North Carolina News – May 20, 2020

North Carolina News – May 20, 2020

N.C. health chief asks people to “hang in there” under order

RALEIGH, N.C. (AP) — North Carolina’s chief health leader is asking residents to “hang in there” by continuing to comply with the state business restrictions mean to blunt the COVID-19 pandemic. Gov. Roy Cooper’s current stay-at-home order expires Friday. Cooper said this week he’s hopeful further easing of business restrictions could begin. State Health and Human Services Secretary Mandy Cohen said Tuesday that testing, tracing and hospitalization trends used to make decisions on stay-home orders continue to be stable. The state’s restaurant industry is preparing to open its dining rooms again under eased rules in time for the Memorial Day weekend.


Karen Pence speaks on health benefits of getting outdoors

GATLINBURG, Tenn. (AP) — Second Lady Karen Pence visited Great Smoky Mountains National Park to talk about the mental health benefits of spending time outdoors as officials announced the second phase of a plan to reopen all park trails. The White House said Pence was accompanied on her visit Tuesday by Deputy Secretary of Interior Katharine MacGregor. Both took part in a ceremonial road reopening at the national park and hiked up a trail during their visit. News outlets report all park trails at the national park will now reopen on Saturday while campgrounds and visitor centers will remain closed.


Raleigh city budget proposal freezes hiring, no layoffs

RALEIGH, N.C. (AP) — City officials in Raleigh have proposed a budget that implements a city-wide hiring freeze and cuts costs without hiking taxes or eliminating staff during the coronavirus pandemic. The proposal was made Tuesday by Raleigh City Manager Ruffin Hall. The News and Observer reports that the nearly $1 billion spending plan is 2.2 percent less than the current year’s budget. It recommends canceling the the city’s Fourth of July celebration, putting off construction projects, adding no new police and firefighters. Hall says the city is trying to limit the impact of the multimillion-dollar cuts on residents. A virtual public hearing is scheduled for June 2.


N. Carolina Senate Republicans unveil must-haves in downturn

RALEIGH, N.C. (AP) — North Carolina Senate Republicans have unveiled spending priorities for the next fiscal year they label as must-haves despite plummeting revenues due to the COVID-19 economic downturn. The chamber’s three leading budget-writers filed nearly 20 bills on Tuesday. The bills emphasized ensuring teachers and workers get paid, K-12 schools and higher education can instruct more students and key long-term projects are funded. The spending bills largely lack price tags because the senators are awaiting a new consensus revenue forecast. Their priorities will compete with those from the Republican-controlled House and from Democratic Gov. Roy Cooper during the annual General Assembly session.


Report: Chemical firm Chemours won’t face federal charges

RALEIGH, N.C. (AP) — Federal prosecutors have declined to pursue criminal charges against a chemical company that for years discharged compounds with health risks that aren’t fully understood into a North Carolina river. Chemours Co. told shareholders in a quarterly report this month that prosecutors were closing the case without charges. News outlets report that the U.S. Attorney’s Office and the Environmental Natural Resources Division of the U.S. Justice Department were investigating potential violations of the federal Clean Water Act by the company, a spinoff of DuPont that has a plant near Fayetteville. In 2017, it was found that Chemours was releasing a little-researched compound called GenX into the air and water.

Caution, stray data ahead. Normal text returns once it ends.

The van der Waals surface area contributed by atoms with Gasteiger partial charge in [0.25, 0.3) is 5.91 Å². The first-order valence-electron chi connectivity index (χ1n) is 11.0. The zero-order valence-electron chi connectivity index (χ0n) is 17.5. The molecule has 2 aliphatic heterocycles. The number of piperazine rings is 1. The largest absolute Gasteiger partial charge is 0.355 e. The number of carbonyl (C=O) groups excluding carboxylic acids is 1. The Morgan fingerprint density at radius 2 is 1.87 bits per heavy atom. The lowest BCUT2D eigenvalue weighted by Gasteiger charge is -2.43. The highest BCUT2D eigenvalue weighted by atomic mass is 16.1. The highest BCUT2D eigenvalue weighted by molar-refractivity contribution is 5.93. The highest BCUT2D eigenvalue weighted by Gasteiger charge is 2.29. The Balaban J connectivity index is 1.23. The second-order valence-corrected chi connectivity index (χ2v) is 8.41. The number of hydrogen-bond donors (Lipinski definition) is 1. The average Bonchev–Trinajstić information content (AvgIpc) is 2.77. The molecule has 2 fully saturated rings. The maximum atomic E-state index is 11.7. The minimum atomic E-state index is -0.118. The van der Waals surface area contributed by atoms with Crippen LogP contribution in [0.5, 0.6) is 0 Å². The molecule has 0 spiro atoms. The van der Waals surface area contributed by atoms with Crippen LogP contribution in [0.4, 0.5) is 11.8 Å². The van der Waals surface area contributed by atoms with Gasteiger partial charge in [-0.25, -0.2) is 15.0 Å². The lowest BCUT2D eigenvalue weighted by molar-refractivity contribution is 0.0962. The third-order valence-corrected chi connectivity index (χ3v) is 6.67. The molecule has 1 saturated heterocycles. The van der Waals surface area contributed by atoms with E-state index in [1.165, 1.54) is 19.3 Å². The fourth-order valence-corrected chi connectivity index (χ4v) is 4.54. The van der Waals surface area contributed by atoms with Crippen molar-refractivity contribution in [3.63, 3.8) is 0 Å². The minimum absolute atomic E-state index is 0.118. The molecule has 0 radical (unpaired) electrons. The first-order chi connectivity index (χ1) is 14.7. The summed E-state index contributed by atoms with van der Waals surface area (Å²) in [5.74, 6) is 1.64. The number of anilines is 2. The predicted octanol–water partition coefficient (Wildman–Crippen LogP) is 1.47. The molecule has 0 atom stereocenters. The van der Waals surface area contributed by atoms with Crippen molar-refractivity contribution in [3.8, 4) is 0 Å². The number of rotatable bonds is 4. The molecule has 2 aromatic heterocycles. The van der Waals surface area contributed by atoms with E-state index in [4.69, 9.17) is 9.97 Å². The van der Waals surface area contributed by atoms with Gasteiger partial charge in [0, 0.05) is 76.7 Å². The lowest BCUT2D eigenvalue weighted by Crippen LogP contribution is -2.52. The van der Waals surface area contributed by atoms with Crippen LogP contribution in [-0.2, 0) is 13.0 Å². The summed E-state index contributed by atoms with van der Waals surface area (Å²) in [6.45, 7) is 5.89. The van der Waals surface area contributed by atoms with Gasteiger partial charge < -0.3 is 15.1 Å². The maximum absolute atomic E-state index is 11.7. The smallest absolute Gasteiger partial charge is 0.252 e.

North Carolina appliance manufacturer closes due to COVID-19

NEW BERN, N.C. (AP) — A North Carolina appliance manufacturer says it is shutting down until further notice after an employee tested positive for COVID-19. WCTI reports Lore McKenna, director of corporate communications for BSH Home Appliances Corporation North America, says the company was informed of the test connected with its New Bern plant on Monday and immediately contacted local authorities. Out of an abundance of caution, McKenna says the plant will remain closed until further notice. The plant, which employs more than 1,400, had previously closed after an employee tested positive for COVID-19 in March.


N. Carolina transportation department furloughs employees

RALEIGH, N.C. (AP) — The North Carolina Department of Transportation has told its employees to take unpaid time off until the end of June to help the department save money as part of cost-cutting measures during the coronavirus pandemic. Transportation Secretary J. Eric Boyette wrote in an email to employees on Monday that they will have until June 26 to take 20 hours of unpaid time off. News outlets report the furloughs will also affect the department’s executive and senior leadership teams. An official told the News & Observer the furloughs will save the department about $7 million.


N.C. court orders new trial, says confession was involuntary

RALEIGH, N.C. (AP) — A North Carolina appeals court has ordered a new trial in a robbery-related murder because it says a suspect’s confession was involuntary. A state Court of Appeals panel ruled on Tuesday that the confession by Justin Lavone Lynch in the 2016 robbery and shooting at a bar that was wrongly obtained by Lenoir County sheriff’s officers when they offered the hope of leniency to him. Lynch has been serving life in prison without parole. Judge Chris Dillon says a new trial is needed because the testimony was quite damning to his case and it’s possible the jury wouldn’t have convicted him without it.